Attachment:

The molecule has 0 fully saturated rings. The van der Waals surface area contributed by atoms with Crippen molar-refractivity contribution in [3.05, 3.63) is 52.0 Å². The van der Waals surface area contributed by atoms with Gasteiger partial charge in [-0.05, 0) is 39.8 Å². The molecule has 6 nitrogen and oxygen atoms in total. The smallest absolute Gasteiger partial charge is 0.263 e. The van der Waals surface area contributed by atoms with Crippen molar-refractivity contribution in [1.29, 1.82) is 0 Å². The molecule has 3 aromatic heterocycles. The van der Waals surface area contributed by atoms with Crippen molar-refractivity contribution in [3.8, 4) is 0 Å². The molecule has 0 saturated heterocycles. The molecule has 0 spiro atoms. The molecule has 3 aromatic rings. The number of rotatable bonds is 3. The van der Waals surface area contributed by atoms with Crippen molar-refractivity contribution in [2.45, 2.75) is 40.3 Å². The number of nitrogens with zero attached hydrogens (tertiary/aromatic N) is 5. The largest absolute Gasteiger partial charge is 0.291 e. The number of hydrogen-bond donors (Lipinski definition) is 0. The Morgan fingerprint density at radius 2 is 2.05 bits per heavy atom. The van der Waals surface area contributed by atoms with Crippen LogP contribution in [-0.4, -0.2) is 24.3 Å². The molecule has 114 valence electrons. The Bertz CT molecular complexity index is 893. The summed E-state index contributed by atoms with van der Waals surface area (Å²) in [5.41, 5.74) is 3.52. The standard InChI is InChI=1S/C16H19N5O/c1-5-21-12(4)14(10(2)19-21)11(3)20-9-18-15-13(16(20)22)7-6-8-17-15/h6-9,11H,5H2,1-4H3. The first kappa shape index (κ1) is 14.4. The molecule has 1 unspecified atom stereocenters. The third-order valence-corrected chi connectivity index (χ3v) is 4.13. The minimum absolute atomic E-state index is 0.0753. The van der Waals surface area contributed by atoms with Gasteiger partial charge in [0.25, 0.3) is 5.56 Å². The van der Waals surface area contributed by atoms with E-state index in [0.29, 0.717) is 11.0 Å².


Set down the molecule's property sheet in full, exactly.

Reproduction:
The molecule has 0 fully saturated rings. The van der Waals surface area contributed by atoms with Crippen molar-refractivity contribution in [3.05, 3.63) is 52.0 Å². The van der Waals surface area contributed by atoms with Gasteiger partial charge in [-0.05, 0) is 39.8 Å². The molecule has 6 nitrogen and oxygen atoms in total. The smallest absolute Gasteiger partial charge is 0.263 e. The van der Waals surface area contributed by atoms with Crippen molar-refractivity contribution in [1.29, 1.82) is 0 Å². The molecule has 3 aromatic heterocycles. The van der Waals surface area contributed by atoms with Crippen molar-refractivity contribution in [3.8, 4) is 0 Å². The molecule has 0 saturated heterocycles. The molecule has 0 spiro atoms. The molecule has 3 aromatic rings. The number of rotatable bonds is 3. The van der Waals surface area contributed by atoms with Crippen molar-refractivity contribution in [2.45, 2.75) is 40.3 Å². The number of nitrogens with zero attached hydrogens (tertiary/aromatic N) is 5. The largest absolute Gasteiger partial charge is 0.291 e. The number of hydrogen-bond donors (Lipinski definition) is 0. The Morgan fingerprint density at radius 2 is 2.05 bits per heavy atom. The van der Waals surface area contributed by atoms with Crippen LogP contribution in [-0.4, -0.2) is 24.3 Å². The molecule has 114 valence electrons. The Bertz CT molecular complexity index is 893. The summed E-state index contributed by atoms with van der Waals surface area (Å²) in [5.41, 5.74) is 3.52. The standard InChI is InChI=1S/C16H19N5O/c1-5-21-12(4)14(10(2)19-21)11(3)20-9-18-15-13(16(20)22)7-6-8-17-15/h6-9,11H,5H2,1-4H3. The first kappa shape index (κ1) is 14.4. The molecule has 1 unspecified atom stereocenters. The third-order valence-corrected chi connectivity index (χ3v) is 4.13. The minimum absolute atomic E-state index is 0.0753. The van der Waals surface area contributed by atoms with Gasteiger partial charge in [0.25, 0.3) is 5.56 Å². The van der Waals surface area contributed by atoms with E-state index in [0.29, 0.717) is 11.0 Å².